Historical documentary filmmaker Ken Burns used his whole commencement speech at Stanford University to implore people to stop Donald Trump from becoming president.
Filmmaker Ken Burns, better known for documentaries on American history, gave a rousing speech to Stanford University’s graduating class on Sunday in which he took the opportunity to go after Donald Trump.
The beginning of the speech is particularly well written and delivered. Depending on whose side you’re on, Clinton or Trump, it could apply to either one. It’s not clear if that’s the way Burns meant it to sound or whether he was intentionally vague in his build up. You’re left wondering whose side he’s on, but it quickly becomes obvious that he’s referring to Trump – though he never mentions “The Donald” by name.
He called Trump “an insult to our history” and said that Trump had “dictatorial tendencies” and was “glaringly not qualified” for the office of president.
Burns went on to say that the GOP candidate spouts “terrifying Orwellian statements” and “easily lies, creating an environment where the truth doesn’t seem to matter.” Trump’s actions and characteristics, Burns said, are “all virulent strains that have at times infected us in the past.”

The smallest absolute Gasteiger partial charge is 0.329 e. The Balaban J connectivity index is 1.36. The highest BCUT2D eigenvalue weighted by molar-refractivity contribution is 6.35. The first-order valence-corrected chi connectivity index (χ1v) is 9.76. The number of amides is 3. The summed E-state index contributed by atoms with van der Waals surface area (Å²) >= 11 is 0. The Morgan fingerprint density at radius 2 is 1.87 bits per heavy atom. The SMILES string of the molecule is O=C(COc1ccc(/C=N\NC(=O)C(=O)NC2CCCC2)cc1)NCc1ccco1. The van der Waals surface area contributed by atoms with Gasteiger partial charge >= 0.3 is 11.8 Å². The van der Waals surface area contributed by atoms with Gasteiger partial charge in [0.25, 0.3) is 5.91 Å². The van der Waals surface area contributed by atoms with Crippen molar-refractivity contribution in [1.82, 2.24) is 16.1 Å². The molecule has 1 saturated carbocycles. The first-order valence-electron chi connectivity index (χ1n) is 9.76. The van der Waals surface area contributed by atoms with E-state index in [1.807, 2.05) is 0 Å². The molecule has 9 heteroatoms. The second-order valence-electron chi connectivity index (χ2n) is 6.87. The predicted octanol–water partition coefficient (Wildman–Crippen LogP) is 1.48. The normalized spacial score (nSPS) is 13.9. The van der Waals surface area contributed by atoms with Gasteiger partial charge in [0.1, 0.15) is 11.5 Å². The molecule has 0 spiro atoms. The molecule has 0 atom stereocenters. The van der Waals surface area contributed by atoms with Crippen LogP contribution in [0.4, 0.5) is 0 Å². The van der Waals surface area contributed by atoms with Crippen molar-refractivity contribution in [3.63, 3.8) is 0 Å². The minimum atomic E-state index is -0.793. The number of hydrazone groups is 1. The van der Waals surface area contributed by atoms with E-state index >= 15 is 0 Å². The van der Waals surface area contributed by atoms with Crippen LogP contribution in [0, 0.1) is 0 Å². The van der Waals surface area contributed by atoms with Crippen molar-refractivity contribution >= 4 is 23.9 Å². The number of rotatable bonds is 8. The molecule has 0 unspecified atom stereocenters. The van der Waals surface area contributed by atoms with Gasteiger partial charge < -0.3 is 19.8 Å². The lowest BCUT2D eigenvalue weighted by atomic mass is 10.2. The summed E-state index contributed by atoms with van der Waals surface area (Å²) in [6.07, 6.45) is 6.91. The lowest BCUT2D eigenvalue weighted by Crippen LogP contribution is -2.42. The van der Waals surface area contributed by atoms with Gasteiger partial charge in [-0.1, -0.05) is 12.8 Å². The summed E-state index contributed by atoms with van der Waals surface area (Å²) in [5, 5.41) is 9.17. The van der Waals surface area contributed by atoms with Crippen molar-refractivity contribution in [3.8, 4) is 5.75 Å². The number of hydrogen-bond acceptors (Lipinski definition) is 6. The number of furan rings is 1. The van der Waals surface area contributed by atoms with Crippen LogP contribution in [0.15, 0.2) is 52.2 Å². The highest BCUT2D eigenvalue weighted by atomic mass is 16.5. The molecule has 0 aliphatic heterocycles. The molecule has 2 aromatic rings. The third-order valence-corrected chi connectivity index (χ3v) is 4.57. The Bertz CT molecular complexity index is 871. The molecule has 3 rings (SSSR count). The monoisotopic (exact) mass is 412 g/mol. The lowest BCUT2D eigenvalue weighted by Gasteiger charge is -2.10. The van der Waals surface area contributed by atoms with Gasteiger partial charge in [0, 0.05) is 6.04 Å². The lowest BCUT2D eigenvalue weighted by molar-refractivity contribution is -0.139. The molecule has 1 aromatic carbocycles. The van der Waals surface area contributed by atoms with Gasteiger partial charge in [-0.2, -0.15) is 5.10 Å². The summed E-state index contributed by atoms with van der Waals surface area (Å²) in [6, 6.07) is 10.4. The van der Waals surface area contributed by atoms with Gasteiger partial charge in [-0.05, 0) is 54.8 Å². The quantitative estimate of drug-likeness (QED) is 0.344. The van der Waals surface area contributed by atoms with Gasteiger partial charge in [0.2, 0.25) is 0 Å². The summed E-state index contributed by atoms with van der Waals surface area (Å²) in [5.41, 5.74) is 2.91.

The Stanford graduation and Burns’ address took place hours after the shooting in Orlando in which 49 people were gunned down in a gay nightclub. Burns urged the graduating classes and all those in attendance to stop Trump from taking office. “You must do everything you can to defeat the retrograde forces that have invaded our democratic process,” he said.
It was an important speech, considering the role Burns has played in documenting history and his deep knowledge of events from the past. He, of all people, knows what a man like Trump can do the country.
Burns also took a swipe at the media for giving Trump the coverage and air time he’s been able to garner, saying that famed journalist and reporter Edward R. Murrow would have exposed Trump for the fraud that he is long ago.
While Burns did not mention Trump by name, it was clear to everyone in the crowd – who either clapped, booed, or whistled – who the filmmaker was talking about.
Burns later added, “We no longer have the luxury of neutrality or ‘balance,’ or even of bemused disdain.”
Watch the full address below.
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